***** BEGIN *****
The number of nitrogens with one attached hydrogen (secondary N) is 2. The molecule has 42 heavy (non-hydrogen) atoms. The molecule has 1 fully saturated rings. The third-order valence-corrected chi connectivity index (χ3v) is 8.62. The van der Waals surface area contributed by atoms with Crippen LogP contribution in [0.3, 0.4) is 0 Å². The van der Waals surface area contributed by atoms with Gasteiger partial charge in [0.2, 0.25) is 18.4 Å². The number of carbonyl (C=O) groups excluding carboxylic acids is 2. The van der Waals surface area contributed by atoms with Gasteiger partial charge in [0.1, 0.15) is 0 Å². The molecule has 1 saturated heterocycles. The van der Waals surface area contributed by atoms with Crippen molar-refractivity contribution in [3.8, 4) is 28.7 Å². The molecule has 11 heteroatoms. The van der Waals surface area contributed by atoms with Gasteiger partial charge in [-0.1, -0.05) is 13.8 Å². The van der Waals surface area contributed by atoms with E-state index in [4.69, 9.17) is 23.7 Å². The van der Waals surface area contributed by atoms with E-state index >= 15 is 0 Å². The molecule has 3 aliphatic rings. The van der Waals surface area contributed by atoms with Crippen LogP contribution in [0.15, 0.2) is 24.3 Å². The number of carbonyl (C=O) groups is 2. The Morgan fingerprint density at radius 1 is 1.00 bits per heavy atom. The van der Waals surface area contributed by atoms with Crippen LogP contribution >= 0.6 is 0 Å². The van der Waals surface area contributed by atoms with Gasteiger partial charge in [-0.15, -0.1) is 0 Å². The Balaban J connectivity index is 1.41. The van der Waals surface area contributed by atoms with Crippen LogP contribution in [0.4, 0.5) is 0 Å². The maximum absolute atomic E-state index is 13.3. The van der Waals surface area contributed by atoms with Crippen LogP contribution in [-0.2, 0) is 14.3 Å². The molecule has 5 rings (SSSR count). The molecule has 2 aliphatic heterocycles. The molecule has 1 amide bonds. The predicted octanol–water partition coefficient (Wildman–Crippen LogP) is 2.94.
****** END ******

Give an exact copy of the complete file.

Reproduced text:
The number of nitrogens with one attached hydrogen (secondary N) is 2. The molecule has 42 heavy (non-hydrogen) atoms. The molecule has 1 fully saturated rings. The third-order valence-corrected chi connectivity index (χ3v) is 8.62. The van der Waals surface area contributed by atoms with Crippen LogP contribution in [0.3, 0.4) is 0 Å². The van der Waals surface area contributed by atoms with Gasteiger partial charge in [0.2, 0.25) is 18.4 Å². The number of carbonyl (C=O) groups excluding carboxylic acids is 2. The van der Waals surface area contributed by atoms with Gasteiger partial charge in [0.1, 0.15) is 0 Å². The molecule has 1 saturated heterocycles. The van der Waals surface area contributed by atoms with Crippen molar-refractivity contribution in [3.8, 4) is 28.7 Å². The molecule has 11 heteroatoms. The van der Waals surface area contributed by atoms with Gasteiger partial charge in [-0.1, -0.05) is 13.8 Å². The van der Waals surface area contributed by atoms with E-state index in [4.69, 9.17) is 23.7 Å². The van der Waals surface area contributed by atoms with E-state index >= 15 is 0 Å². The molecule has 3 aliphatic rings. The van der Waals surface area contributed by atoms with Crippen LogP contribution in [0.15, 0.2) is 24.3 Å². The number of carbonyl (C=O) groups is 2. The Morgan fingerprint density at radius 1 is 1.00 bits per heavy atom. The van der Waals surface area contributed by atoms with Crippen LogP contribution >= 0.6 is 0 Å². The van der Waals surface area contributed by atoms with Gasteiger partial charge in [-0.15, -0.1) is 0 Å². The Balaban J connectivity index is 1.41. The van der Waals surface area contributed by atoms with Crippen LogP contribution in [0.4, 0.5) is 0 Å². The maximum absolute atomic E-state index is 13.3. The van der Waals surface area contributed by atoms with Crippen LogP contribution in [-0.2, 0) is 14.3 Å². The molecule has 5 rings (SSSR count). The molecule has 2 aliphatic heterocycles. The molecule has 1 amide bonds. The predicted octanol–water partition coefficient (Wildman–Crippen LogP) is 2.94.